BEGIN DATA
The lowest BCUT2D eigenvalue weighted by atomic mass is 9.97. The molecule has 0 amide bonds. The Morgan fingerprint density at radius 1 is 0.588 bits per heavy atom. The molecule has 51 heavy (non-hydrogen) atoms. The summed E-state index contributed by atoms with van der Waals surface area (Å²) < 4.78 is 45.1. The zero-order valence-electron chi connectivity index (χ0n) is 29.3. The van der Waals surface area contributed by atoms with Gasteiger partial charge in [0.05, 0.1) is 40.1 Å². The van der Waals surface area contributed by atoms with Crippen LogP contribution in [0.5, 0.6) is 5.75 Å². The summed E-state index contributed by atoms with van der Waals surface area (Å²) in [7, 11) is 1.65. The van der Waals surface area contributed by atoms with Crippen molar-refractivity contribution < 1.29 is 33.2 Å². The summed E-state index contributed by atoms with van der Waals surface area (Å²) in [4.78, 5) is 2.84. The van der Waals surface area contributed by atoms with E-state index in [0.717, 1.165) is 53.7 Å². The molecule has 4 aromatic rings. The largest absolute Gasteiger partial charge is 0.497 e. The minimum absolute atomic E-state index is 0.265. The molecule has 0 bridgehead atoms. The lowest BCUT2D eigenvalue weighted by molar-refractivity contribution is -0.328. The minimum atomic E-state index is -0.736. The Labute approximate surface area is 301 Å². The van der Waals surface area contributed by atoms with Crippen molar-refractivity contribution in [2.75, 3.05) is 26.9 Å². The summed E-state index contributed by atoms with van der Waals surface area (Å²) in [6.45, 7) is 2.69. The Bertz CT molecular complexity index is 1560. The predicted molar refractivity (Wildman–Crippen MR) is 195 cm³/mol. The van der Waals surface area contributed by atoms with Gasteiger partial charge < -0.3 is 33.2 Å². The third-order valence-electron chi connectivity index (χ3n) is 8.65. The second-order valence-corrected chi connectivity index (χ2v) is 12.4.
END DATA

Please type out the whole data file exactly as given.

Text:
The lowest BCUT2D eigenvalue weighted by atomic mass is 9.97. The molecule has 0 amide bonds. The Morgan fingerprint density at radius 1 is 0.588 bits per heavy atom. The molecule has 51 heavy (non-hydrogen) atoms. The summed E-state index contributed by atoms with van der Waals surface area (Å²) < 4.78 is 45.1. The zero-order valence-electron chi connectivity index (χ0n) is 29.3. The van der Waals surface area contributed by atoms with Gasteiger partial charge in [0.05, 0.1) is 40.1 Å². The van der Waals surface area contributed by atoms with Crippen LogP contribution in [0.5, 0.6) is 5.75 Å². The summed E-state index contributed by atoms with van der Waals surface area (Å²) in [7, 11) is 1.65. The van der Waals surface area contributed by atoms with Crippen molar-refractivity contribution < 1.29 is 33.2 Å². The summed E-state index contributed by atoms with van der Waals surface area (Å²) in [4.78, 5) is 2.84. The van der Waals surface area contributed by atoms with E-state index in [0.717, 1.165) is 53.7 Å². The molecule has 4 aromatic rings. The largest absolute Gasteiger partial charge is 0.497 e. The minimum absolute atomic E-state index is 0.265. The molecule has 0 bridgehead atoms. The lowest BCUT2D eigenvalue weighted by molar-refractivity contribution is -0.328. The minimum atomic E-state index is -0.736. The Labute approximate surface area is 301 Å². The van der Waals surface area contributed by atoms with Crippen molar-refractivity contribution in [2.75, 3.05) is 26.9 Å². The summed E-state index contributed by atoms with van der Waals surface area (Å²) in [6.45, 7) is 2.69. The Bertz CT molecular complexity index is 1560. The predicted molar refractivity (Wildman–Crippen MR) is 195 cm³/mol. The van der Waals surface area contributed by atoms with Gasteiger partial charge < -0.3 is 33.2 Å². The third-order valence-electron chi connectivity index (χ3n) is 8.65. The second-order valence-corrected chi connectivity index (χ2v) is 12.4.